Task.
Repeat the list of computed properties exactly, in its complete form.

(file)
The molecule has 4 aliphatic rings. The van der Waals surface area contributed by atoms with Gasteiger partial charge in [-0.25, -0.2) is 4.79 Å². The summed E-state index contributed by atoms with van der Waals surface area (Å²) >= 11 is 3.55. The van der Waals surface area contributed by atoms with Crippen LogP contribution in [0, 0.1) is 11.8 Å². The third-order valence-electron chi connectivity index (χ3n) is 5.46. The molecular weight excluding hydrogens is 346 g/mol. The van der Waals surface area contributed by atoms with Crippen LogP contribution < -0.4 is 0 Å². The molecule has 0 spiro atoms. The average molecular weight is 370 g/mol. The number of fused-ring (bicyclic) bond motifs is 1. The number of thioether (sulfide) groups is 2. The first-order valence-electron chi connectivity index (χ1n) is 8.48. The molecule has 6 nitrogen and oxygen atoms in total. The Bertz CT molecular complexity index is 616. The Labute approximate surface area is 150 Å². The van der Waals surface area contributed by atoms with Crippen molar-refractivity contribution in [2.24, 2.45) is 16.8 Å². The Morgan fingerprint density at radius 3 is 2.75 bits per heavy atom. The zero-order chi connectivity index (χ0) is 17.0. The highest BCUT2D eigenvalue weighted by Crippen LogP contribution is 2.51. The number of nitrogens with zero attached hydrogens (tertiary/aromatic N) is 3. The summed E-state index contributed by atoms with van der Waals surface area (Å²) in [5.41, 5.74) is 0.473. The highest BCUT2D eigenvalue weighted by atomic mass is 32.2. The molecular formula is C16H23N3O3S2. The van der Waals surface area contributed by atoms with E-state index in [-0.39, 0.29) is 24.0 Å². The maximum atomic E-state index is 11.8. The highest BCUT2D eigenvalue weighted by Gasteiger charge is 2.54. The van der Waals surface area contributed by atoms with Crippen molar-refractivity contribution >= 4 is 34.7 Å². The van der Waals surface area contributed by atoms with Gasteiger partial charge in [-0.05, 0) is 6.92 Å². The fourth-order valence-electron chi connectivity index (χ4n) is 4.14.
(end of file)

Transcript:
The molecule has 4 aliphatic rings. The van der Waals surface area contributed by atoms with Gasteiger partial charge in [-0.25, -0.2) is 4.79 Å². The summed E-state index contributed by atoms with van der Waals surface area (Å²) >= 11 is 3.55. The van der Waals surface area contributed by atoms with Crippen LogP contribution in [0, 0.1) is 11.8 Å². The third-order valence-electron chi connectivity index (χ3n) is 5.46. The molecular weight excluding hydrogens is 346 g/mol. The van der Waals surface area contributed by atoms with Crippen LogP contribution < -0.4 is 0 Å². The molecule has 0 spiro atoms. The average molecular weight is 370 g/mol. The number of fused-ring (bicyclic) bond motifs is 1. The number of thioether (sulfide) groups is 2. The first-order valence-electron chi connectivity index (χ1n) is 8.48. The molecule has 6 nitrogen and oxygen atoms in total. The Bertz CT molecular complexity index is 616. The Labute approximate surface area is 150 Å². The van der Waals surface area contributed by atoms with Crippen molar-refractivity contribution in [2.24, 2.45) is 16.8 Å². The Morgan fingerprint density at radius 3 is 2.75 bits per heavy atom. The zero-order chi connectivity index (χ0) is 17.0. The highest BCUT2D eigenvalue weighted by Crippen LogP contribution is 2.51. The number of nitrogens with zero attached hydrogens (tertiary/aromatic N) is 3. The summed E-state index contributed by atoms with van der Waals surface area (Å²) in [5.41, 5.74) is 0.473. The highest BCUT2D eigenvalue weighted by atomic mass is 32.2. The molecular formula is C16H23N3O3S2. The van der Waals surface area contributed by atoms with E-state index in [-0.39, 0.29) is 24.0 Å². The maximum atomic E-state index is 11.8. The highest BCUT2D eigenvalue weighted by Gasteiger charge is 2.54. The van der Waals surface area contributed by atoms with Crippen molar-refractivity contribution >= 4 is 34.7 Å². The van der Waals surface area contributed by atoms with Gasteiger partial charge in [-0.05, 0) is 6.92 Å². The fourth-order valence-electron chi connectivity index (χ4n) is 4.14.